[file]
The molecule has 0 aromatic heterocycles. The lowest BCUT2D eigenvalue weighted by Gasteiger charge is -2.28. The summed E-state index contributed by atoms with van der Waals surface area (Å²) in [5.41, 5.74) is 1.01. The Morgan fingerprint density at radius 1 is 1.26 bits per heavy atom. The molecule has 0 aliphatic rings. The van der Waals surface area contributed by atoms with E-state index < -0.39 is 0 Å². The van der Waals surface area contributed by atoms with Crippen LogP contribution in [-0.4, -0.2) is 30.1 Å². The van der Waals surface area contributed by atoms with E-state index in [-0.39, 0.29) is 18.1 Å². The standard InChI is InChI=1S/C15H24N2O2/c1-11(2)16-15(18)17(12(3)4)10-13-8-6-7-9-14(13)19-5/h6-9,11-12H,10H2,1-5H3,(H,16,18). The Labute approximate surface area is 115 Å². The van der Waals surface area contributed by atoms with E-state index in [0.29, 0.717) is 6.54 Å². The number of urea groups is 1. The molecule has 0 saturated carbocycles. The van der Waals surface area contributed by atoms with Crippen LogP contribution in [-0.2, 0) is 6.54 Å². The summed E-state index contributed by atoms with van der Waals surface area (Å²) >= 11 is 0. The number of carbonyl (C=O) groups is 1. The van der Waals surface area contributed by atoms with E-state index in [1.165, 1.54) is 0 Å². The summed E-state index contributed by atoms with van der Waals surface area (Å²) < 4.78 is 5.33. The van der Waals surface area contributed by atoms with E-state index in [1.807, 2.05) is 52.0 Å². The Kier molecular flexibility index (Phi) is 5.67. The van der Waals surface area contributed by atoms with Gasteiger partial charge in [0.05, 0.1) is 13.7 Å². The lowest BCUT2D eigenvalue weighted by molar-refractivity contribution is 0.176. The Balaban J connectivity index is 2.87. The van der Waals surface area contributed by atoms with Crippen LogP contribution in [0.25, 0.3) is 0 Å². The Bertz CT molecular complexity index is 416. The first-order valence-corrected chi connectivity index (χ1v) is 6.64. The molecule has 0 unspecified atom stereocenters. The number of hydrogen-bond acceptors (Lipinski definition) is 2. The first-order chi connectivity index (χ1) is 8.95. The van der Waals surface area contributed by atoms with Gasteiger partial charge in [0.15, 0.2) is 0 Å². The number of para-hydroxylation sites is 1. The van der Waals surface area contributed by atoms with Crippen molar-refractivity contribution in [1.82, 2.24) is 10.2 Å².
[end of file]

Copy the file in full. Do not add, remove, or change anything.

The molecule has 0 aromatic heterocycles. The lowest BCUT2D eigenvalue weighted by Gasteiger charge is -2.28. The summed E-state index contributed by atoms with van der Waals surface area (Å²) in [5.41, 5.74) is 1.01. The Morgan fingerprint density at radius 1 is 1.26 bits per heavy atom. The molecule has 0 aliphatic rings. The van der Waals surface area contributed by atoms with E-state index < -0.39 is 0 Å². The van der Waals surface area contributed by atoms with Crippen LogP contribution in [-0.4, -0.2) is 30.1 Å². The van der Waals surface area contributed by atoms with E-state index in [-0.39, 0.29) is 18.1 Å². The standard InChI is InChI=1S/C15H24N2O2/c1-11(2)16-15(18)17(12(3)4)10-13-8-6-7-9-14(13)19-5/h6-9,11-12H,10H2,1-5H3,(H,16,18). The Labute approximate surface area is 115 Å². The van der Waals surface area contributed by atoms with E-state index in [0.29, 0.717) is 6.54 Å². The number of urea groups is 1. The molecule has 0 saturated carbocycles. The van der Waals surface area contributed by atoms with Crippen LogP contribution in [-0.2, 0) is 6.54 Å². The summed E-state index contributed by atoms with van der Waals surface area (Å²) >= 11 is 0. The number of carbonyl (C=O) groups is 1. The van der Waals surface area contributed by atoms with E-state index in [1.165, 1.54) is 0 Å². The summed E-state index contributed by atoms with van der Waals surface area (Å²) < 4.78 is 5.33. The van der Waals surface area contributed by atoms with E-state index in [1.807, 2.05) is 52.0 Å². The Kier molecular flexibility index (Phi) is 5.67. The van der Waals surface area contributed by atoms with Gasteiger partial charge in [0.05, 0.1) is 13.7 Å². The lowest BCUT2D eigenvalue weighted by molar-refractivity contribution is 0.176. The Balaban J connectivity index is 2.87. The van der Waals surface area contributed by atoms with Crippen LogP contribution in [0.25, 0.3) is 0 Å². The Bertz CT molecular complexity index is 416. The first-order valence-corrected chi connectivity index (χ1v) is 6.64. The molecule has 0 unspecified atom stereocenters. The number of hydrogen-bond acceptors (Lipinski definition) is 2. The first-order chi connectivity index (χ1) is 8.95. The van der Waals surface area contributed by atoms with Gasteiger partial charge in [0.15, 0.2) is 0 Å². The number of para-hydroxylation sites is 1. The van der Waals surface area contributed by atoms with Crippen molar-refractivity contribution in [1.82, 2.24) is 10.2 Å².